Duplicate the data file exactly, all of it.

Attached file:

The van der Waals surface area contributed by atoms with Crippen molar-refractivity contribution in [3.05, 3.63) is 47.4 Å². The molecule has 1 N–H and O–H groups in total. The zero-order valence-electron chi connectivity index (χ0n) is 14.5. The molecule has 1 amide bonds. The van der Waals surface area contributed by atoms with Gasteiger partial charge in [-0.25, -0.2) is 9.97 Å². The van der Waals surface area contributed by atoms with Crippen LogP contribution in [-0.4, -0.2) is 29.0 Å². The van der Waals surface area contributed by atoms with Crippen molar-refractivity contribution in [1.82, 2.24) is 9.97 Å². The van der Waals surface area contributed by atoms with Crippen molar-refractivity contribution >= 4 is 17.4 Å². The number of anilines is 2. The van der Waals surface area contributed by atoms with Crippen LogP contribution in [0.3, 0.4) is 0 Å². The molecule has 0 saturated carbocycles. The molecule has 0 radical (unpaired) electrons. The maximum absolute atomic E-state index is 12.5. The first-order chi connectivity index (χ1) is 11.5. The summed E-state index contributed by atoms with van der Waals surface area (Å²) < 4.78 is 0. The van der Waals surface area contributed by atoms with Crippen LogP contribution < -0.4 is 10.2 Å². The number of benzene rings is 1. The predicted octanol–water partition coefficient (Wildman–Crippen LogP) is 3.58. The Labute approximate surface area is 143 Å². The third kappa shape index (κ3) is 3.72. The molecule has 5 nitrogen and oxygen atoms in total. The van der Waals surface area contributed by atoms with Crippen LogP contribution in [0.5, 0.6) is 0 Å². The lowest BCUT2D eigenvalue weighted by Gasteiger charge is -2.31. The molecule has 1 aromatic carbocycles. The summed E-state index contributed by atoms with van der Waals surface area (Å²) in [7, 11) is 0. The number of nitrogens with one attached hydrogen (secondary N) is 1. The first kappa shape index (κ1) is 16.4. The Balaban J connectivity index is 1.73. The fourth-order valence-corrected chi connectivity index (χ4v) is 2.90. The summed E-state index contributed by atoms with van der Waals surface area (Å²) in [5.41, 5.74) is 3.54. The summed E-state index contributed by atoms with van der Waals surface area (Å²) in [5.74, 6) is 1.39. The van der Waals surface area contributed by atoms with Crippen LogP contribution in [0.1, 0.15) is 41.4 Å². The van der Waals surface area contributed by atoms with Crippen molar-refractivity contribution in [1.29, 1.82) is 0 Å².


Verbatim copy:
The van der Waals surface area contributed by atoms with Crippen molar-refractivity contribution in [3.05, 3.63) is 47.4 Å². The molecule has 1 N–H and O–H groups in total. The zero-order valence-electron chi connectivity index (χ0n) is 14.5. The molecule has 1 amide bonds. The van der Waals surface area contributed by atoms with Gasteiger partial charge in [-0.25, -0.2) is 9.97 Å². The van der Waals surface area contributed by atoms with Crippen LogP contribution in [-0.4, -0.2) is 29.0 Å². The van der Waals surface area contributed by atoms with Crippen molar-refractivity contribution in [1.82, 2.24) is 9.97 Å². The van der Waals surface area contributed by atoms with Crippen molar-refractivity contribution >= 4 is 17.4 Å². The number of anilines is 2. The van der Waals surface area contributed by atoms with Crippen LogP contribution in [0.3, 0.4) is 0 Å². The molecule has 0 saturated carbocycles. The molecule has 0 radical (unpaired) electrons. The maximum absolute atomic E-state index is 12.5. The first-order chi connectivity index (χ1) is 11.5. The summed E-state index contributed by atoms with van der Waals surface area (Å²) < 4.78 is 0. The van der Waals surface area contributed by atoms with Crippen LogP contribution < -0.4 is 10.2 Å². The number of benzene rings is 1. The predicted octanol–water partition coefficient (Wildman–Crippen LogP) is 3.58. The Labute approximate surface area is 143 Å². The third kappa shape index (κ3) is 3.72. The molecule has 5 nitrogen and oxygen atoms in total. The van der Waals surface area contributed by atoms with Crippen LogP contribution in [0.5, 0.6) is 0 Å². The lowest BCUT2D eigenvalue weighted by Gasteiger charge is -2.31. The molecule has 1 aromatic carbocycles. The summed E-state index contributed by atoms with van der Waals surface area (Å²) in [7, 11) is 0. The number of nitrogens with one attached hydrogen (secondary N) is 1. The first kappa shape index (κ1) is 16.4. The Balaban J connectivity index is 1.73. The fourth-order valence-corrected chi connectivity index (χ4v) is 2.90. The summed E-state index contributed by atoms with van der Waals surface area (Å²) in [5.41, 5.74) is 3.54. The summed E-state index contributed by atoms with van der Waals surface area (Å²) in [5.74, 6) is 1.39. The van der Waals surface area contributed by atoms with Crippen LogP contribution in [0.1, 0.15) is 41.4 Å². The van der Waals surface area contributed by atoms with Crippen molar-refractivity contribution in [1.29, 1.82) is 0 Å².